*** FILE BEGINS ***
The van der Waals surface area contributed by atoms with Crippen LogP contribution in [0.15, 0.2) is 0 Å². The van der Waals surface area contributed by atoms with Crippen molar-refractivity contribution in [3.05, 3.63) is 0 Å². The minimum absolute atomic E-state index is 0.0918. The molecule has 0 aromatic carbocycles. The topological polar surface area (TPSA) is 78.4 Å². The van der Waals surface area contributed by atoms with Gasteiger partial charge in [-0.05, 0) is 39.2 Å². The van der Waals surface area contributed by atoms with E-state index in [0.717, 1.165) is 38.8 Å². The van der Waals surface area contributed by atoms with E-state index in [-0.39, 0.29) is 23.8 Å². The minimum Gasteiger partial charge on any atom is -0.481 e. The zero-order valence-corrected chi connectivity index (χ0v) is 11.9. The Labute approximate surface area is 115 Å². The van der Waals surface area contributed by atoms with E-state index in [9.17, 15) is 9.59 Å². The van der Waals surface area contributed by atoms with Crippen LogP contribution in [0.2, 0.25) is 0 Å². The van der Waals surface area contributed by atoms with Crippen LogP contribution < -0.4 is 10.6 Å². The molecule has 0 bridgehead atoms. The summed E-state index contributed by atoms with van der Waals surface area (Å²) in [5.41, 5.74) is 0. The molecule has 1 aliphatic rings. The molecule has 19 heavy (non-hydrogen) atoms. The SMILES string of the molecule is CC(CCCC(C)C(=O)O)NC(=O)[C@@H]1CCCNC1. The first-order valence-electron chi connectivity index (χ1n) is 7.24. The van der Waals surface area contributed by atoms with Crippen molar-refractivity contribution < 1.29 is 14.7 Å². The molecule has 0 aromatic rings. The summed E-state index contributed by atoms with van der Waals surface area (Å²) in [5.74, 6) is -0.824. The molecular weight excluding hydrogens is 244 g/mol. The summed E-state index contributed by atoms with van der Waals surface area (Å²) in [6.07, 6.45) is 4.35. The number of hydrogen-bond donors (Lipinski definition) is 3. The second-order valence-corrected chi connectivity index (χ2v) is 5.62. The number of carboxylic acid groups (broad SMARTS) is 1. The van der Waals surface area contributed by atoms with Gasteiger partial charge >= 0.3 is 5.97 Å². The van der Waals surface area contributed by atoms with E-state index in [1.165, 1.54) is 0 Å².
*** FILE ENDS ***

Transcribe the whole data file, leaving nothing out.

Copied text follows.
The van der Waals surface area contributed by atoms with Crippen LogP contribution in [0.15, 0.2) is 0 Å². The van der Waals surface area contributed by atoms with Crippen molar-refractivity contribution in [3.05, 3.63) is 0 Å². The minimum absolute atomic E-state index is 0.0918. The molecule has 0 aromatic carbocycles. The topological polar surface area (TPSA) is 78.4 Å². The van der Waals surface area contributed by atoms with Gasteiger partial charge in [-0.05, 0) is 39.2 Å². The van der Waals surface area contributed by atoms with E-state index in [0.717, 1.165) is 38.8 Å². The van der Waals surface area contributed by atoms with E-state index in [-0.39, 0.29) is 23.8 Å². The minimum Gasteiger partial charge on any atom is -0.481 e. The zero-order valence-corrected chi connectivity index (χ0v) is 11.9. The Labute approximate surface area is 115 Å². The van der Waals surface area contributed by atoms with E-state index in [9.17, 15) is 9.59 Å². The van der Waals surface area contributed by atoms with Crippen LogP contribution in [0.2, 0.25) is 0 Å². The van der Waals surface area contributed by atoms with Crippen LogP contribution < -0.4 is 10.6 Å². The molecule has 0 bridgehead atoms. The summed E-state index contributed by atoms with van der Waals surface area (Å²) in [5.41, 5.74) is 0. The molecule has 1 aliphatic rings. The molecule has 19 heavy (non-hydrogen) atoms. The SMILES string of the molecule is CC(CCCC(C)C(=O)O)NC(=O)[C@@H]1CCCNC1. The first-order valence-electron chi connectivity index (χ1n) is 7.24. The van der Waals surface area contributed by atoms with Crippen molar-refractivity contribution < 1.29 is 14.7 Å². The molecule has 0 aromatic rings. The summed E-state index contributed by atoms with van der Waals surface area (Å²) in [5.74, 6) is -0.824. The molecular weight excluding hydrogens is 244 g/mol. The summed E-state index contributed by atoms with van der Waals surface area (Å²) in [6.07, 6.45) is 4.35. The number of hydrogen-bond donors (Lipinski definition) is 3. The second-order valence-corrected chi connectivity index (χ2v) is 5.62. The number of carboxylic acid groups (broad SMARTS) is 1. The van der Waals surface area contributed by atoms with Gasteiger partial charge >= 0.3 is 5.97 Å². The van der Waals surface area contributed by atoms with E-state index in [1.165, 1.54) is 0 Å².